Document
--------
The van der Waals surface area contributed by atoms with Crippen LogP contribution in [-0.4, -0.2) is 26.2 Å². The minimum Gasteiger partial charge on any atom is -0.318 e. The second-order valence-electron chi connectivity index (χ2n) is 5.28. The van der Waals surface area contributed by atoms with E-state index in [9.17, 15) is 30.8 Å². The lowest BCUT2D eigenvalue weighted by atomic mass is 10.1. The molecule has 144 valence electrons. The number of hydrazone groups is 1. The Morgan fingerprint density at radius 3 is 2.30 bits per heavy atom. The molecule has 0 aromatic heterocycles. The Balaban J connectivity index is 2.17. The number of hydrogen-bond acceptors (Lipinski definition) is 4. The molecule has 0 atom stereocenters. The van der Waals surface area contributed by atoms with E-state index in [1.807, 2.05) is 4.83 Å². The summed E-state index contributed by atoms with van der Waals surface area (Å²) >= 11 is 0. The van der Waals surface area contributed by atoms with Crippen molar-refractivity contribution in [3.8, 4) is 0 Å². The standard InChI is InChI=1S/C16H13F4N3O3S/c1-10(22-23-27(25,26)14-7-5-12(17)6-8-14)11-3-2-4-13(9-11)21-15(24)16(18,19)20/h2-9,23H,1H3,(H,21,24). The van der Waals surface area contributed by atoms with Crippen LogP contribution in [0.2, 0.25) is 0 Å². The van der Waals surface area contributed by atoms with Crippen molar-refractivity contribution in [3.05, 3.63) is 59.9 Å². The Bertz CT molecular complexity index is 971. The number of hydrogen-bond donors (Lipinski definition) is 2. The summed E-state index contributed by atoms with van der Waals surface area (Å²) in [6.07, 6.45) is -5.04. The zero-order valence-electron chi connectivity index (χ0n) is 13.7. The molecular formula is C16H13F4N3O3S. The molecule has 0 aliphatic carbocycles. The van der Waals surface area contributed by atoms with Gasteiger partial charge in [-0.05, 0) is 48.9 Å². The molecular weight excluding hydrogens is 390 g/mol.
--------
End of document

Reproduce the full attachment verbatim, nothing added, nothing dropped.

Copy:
The van der Waals surface area contributed by atoms with Crippen LogP contribution in [-0.4, -0.2) is 26.2 Å². The minimum Gasteiger partial charge on any atom is -0.318 e. The second-order valence-electron chi connectivity index (χ2n) is 5.28. The van der Waals surface area contributed by atoms with E-state index in [9.17, 15) is 30.8 Å². The lowest BCUT2D eigenvalue weighted by atomic mass is 10.1. The molecule has 144 valence electrons. The number of hydrazone groups is 1. The Morgan fingerprint density at radius 3 is 2.30 bits per heavy atom. The molecule has 0 aromatic heterocycles. The Balaban J connectivity index is 2.17. The number of hydrogen-bond acceptors (Lipinski definition) is 4. The molecule has 0 atom stereocenters. The van der Waals surface area contributed by atoms with E-state index in [1.807, 2.05) is 4.83 Å². The summed E-state index contributed by atoms with van der Waals surface area (Å²) >= 11 is 0. The van der Waals surface area contributed by atoms with Crippen molar-refractivity contribution in [3.8, 4) is 0 Å². The standard InChI is InChI=1S/C16H13F4N3O3S/c1-10(22-23-27(25,26)14-7-5-12(17)6-8-14)11-3-2-4-13(9-11)21-15(24)16(18,19)20/h2-9,23H,1H3,(H,21,24). The van der Waals surface area contributed by atoms with Crippen LogP contribution in [0.2, 0.25) is 0 Å². The van der Waals surface area contributed by atoms with Crippen molar-refractivity contribution in [3.05, 3.63) is 59.9 Å². The Bertz CT molecular complexity index is 971. The number of hydrogen-bond donors (Lipinski definition) is 2. The summed E-state index contributed by atoms with van der Waals surface area (Å²) in [6.07, 6.45) is -5.04. The zero-order valence-electron chi connectivity index (χ0n) is 13.7. The molecular formula is C16H13F4N3O3S. The molecule has 0 aliphatic carbocycles. The van der Waals surface area contributed by atoms with Gasteiger partial charge in [-0.05, 0) is 48.9 Å². The molecular weight excluding hydrogens is 390 g/mol.